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Ancient Egyptian Legends, by M. A. Murray, [1920], at

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Long, long ago lived Thothmes, King of Egypt; Lord of the Two Lands was he, Wearer of the double Diadem, he whom the Gods loved. He was not that Thothmes, the mighty Bull, who conquered Syria, Nubia, and the nine Archer-tribes. But he bore the same name, and was a great and valorous king; Syria bowed before him, Nubia was his servant, and he trod the nine Archer-tribes beneath his feet. When he was a child, he was like unto Harpocrates, the son of Isis, he who was born in the marshes of the North Country. Beautiful was he with the beauty of the Gods, in form like Horus, the Avenger of his father.

And in all manly sports did he excel; he hunted the wild game on the deserts both north and south of Memphis, he coursed the lions and the deer, he shot arrows at a target, he drove in his chariot, and his horses were fleeter than the wind. Alone did he hunt, or with two companions only, and none knew the path that he

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would follow, for in the desert none live save wild beasts.

When his followers required rest in the heat of the day, he took them to the great statue of Harmachis close to Kher-aha, where the Road of the God leads eastward to On. Of stone was this mighty figure, hewn out of the living rock, his face the face of a man, stern and majestic, turned to the rising sun, his body the body of a lion; upon his brow is the death-dealing snake with head erect, ready to strike. Men call this figure Harmachis, and the Sphinx, and the Father of Terrors. Great and exalted is this figure of the God, resting in his chosen place; mighty is his power, for the Shadow of the Sun is upon him. The temples of Memphis and the temples of every town on both sides adore him, they stretch out their hands to him in adoration, sacrifices and libations are made before him.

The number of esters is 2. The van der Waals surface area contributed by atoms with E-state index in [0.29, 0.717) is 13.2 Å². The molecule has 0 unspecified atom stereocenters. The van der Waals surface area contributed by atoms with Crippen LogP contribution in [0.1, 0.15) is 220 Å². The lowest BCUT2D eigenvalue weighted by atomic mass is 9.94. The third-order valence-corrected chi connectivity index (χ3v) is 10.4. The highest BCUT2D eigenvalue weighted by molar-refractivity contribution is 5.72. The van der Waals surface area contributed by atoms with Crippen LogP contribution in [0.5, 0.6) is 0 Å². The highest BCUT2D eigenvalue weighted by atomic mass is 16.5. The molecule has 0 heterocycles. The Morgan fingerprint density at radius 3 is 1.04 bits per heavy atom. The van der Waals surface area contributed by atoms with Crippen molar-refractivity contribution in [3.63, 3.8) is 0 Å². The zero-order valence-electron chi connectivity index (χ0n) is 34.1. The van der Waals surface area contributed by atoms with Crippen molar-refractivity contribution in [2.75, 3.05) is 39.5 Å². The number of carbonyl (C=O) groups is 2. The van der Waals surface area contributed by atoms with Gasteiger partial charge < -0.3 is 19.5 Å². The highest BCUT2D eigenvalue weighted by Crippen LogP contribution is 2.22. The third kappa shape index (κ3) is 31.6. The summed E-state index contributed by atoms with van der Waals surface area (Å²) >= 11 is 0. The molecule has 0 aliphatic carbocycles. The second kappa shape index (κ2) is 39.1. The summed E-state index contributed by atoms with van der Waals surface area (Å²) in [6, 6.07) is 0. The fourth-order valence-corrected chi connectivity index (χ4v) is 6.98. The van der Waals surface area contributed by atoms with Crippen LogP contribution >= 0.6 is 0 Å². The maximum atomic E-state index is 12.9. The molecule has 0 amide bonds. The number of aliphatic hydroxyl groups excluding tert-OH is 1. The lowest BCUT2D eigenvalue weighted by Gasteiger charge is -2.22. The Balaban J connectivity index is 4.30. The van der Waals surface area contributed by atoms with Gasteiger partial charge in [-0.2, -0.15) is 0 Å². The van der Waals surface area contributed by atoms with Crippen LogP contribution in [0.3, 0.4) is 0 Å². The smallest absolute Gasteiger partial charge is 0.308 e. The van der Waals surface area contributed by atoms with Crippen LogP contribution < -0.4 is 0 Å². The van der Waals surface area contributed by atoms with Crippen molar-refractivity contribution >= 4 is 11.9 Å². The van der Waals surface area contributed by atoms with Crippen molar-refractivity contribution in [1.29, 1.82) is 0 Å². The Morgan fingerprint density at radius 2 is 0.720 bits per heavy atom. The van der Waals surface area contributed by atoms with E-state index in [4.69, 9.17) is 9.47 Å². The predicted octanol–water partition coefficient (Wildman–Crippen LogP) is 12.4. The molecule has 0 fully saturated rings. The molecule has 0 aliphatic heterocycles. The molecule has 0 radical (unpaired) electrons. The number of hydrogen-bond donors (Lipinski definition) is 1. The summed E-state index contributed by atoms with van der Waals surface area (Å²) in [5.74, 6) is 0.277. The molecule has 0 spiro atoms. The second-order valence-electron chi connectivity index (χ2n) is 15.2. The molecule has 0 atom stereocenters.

One day, ere Thothmes was yet king, before he had ascended the throne of Horus the Living One, it came to pass that he hunted alone in the desert, and it was noontide. Very fierce was the heat, very blinding the sunbeams, and he rested in the shadow of the great God. And as he rested, heated and weary, in the coolness of the shadow, sleep heavy and deep came upon him at the moment when the sun reached the zenith.

Thus he slept at broad midday, and in his sleep dreams and visions came to him. In his dream

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he stood before the giant figure of the God, but no longer was it of stone, for behold it was the God himself. The breath of life was in him, and his lips moved, and he spoke with gentle speech as a father speaks with his child, for his words were words of blessing.

"See now, O my son Thothmes," he said, "look at me, behold me. I am thy father, I who am Harmachis, and Ra, and Khepera, and Atmu also. For I am the Sun-god to whom all lands are subject. Through me alone shall the kingdom of Egypt come to thee; thou shalt wear the White Crown of the South Land and the Red Crown of the North Land, thou shalt sit upon the throne of Geb the inheritor. To thee shall belong the whole land in its length and breadth, that land which the universal Lord makes glorious. Want and trouble shall never come nigh thee, for gifts shall be brought to thee from every country, near and afar; the duration of thy life shall be for many years; my face shall be towards thee and my heart shall incline to thee if thou wilt do for me that which I desire of thee."

And Thothmes looked, and he saw that the figure lay half-buried in the sand, and it seemed as though the God struggled to free himself, for naught but the head appeared above the plain, and the sands came up about him like the waves of the sea when they swallow up a ship that is on the rocks.

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Then the Majesty of the God spoke again, and said, "The sand of the desert on which I rest is about me, it overwhelms me, it covers me. Hasten to do that which my heart desires, for I know that thou art a son who honours the behests of his father."

Sleep fell from the eyelids of Thothmes, and he awoke.

[Here the inscription is broken away and the end of the story is not known.]

Next: III: The Coming of the Great Queen